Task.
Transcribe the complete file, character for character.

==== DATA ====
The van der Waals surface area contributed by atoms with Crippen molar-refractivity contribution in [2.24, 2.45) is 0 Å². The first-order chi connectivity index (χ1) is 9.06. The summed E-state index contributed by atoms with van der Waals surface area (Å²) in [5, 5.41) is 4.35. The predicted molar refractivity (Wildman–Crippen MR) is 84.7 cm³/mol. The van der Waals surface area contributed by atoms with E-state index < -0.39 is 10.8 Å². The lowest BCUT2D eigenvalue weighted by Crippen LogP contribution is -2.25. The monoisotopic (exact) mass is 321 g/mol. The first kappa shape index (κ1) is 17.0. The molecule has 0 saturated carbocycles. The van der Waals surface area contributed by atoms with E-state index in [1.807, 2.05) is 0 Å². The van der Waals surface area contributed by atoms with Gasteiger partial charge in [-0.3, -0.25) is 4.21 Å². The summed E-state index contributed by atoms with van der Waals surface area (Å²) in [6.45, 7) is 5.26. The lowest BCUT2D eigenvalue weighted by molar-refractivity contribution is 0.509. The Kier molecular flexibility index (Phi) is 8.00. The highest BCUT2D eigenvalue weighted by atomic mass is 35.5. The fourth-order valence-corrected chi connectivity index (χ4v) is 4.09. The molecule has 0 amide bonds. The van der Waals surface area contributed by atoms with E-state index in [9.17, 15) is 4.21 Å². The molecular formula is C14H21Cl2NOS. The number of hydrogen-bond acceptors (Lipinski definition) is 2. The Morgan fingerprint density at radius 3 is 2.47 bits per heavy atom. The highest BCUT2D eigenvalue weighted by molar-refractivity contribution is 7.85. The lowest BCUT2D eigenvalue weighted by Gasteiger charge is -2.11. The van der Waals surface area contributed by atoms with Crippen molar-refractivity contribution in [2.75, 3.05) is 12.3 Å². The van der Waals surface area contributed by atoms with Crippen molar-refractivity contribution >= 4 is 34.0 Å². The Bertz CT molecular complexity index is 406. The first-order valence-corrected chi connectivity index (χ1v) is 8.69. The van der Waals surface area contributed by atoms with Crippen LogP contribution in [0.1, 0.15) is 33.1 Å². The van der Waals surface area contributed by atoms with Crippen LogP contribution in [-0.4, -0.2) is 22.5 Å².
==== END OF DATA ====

The van der Waals surface area contributed by atoms with Crippen molar-refractivity contribution in [2.24, 2.45) is 0 Å². The first-order chi connectivity index (χ1) is 9.06. The summed E-state index contributed by atoms with van der Waals surface area (Å²) in [5, 5.41) is 4.35. The predicted molar refractivity (Wildman–Crippen MR) is 84.7 cm³/mol. The van der Waals surface area contributed by atoms with E-state index < -0.39 is 10.8 Å². The lowest BCUT2D eigenvalue weighted by Crippen LogP contribution is -2.25. The monoisotopic (exact) mass is 321 g/mol. The first kappa shape index (κ1) is 17.0. The molecule has 0 saturated carbocycles. The van der Waals surface area contributed by atoms with E-state index in [1.807, 2.05) is 0 Å². The van der Waals surface area contributed by atoms with Gasteiger partial charge in [-0.3, -0.25) is 4.21 Å². The summed E-state index contributed by atoms with van der Waals surface area (Å²) in [6.45, 7) is 5.26. The lowest BCUT2D eigenvalue weighted by molar-refractivity contribution is 0.509. The Kier molecular flexibility index (Phi) is 8.00. The highest BCUT2D eigenvalue weighted by atomic mass is 35.5. The fourth-order valence-corrected chi connectivity index (χ4v) is 4.09. The molecule has 0 amide bonds. The van der Waals surface area contributed by atoms with E-state index in [9.17, 15) is 4.21 Å². The molecular formula is C14H21Cl2NOS. The number of hydrogen-bond acceptors (Lipinski definition) is 2. The Morgan fingerprint density at radius 3 is 2.47 bits per heavy atom. The highest BCUT2D eigenvalue weighted by molar-refractivity contribution is 7.85. The lowest BCUT2D eigenvalue weighted by Gasteiger charge is -2.11. The van der Waals surface area contributed by atoms with Crippen molar-refractivity contribution in [2.75, 3.05) is 12.3 Å². The van der Waals surface area contributed by atoms with Crippen molar-refractivity contribution >= 4 is 34.0 Å². The Bertz CT molecular complexity index is 406. The first-order valence-corrected chi connectivity index (χ1v) is 8.69. The van der Waals surface area contributed by atoms with Crippen LogP contribution in [0.1, 0.15) is 33.1 Å². The van der Waals surface area contributed by atoms with Crippen LogP contribution in [-0.4, -0.2) is 22.5 Å².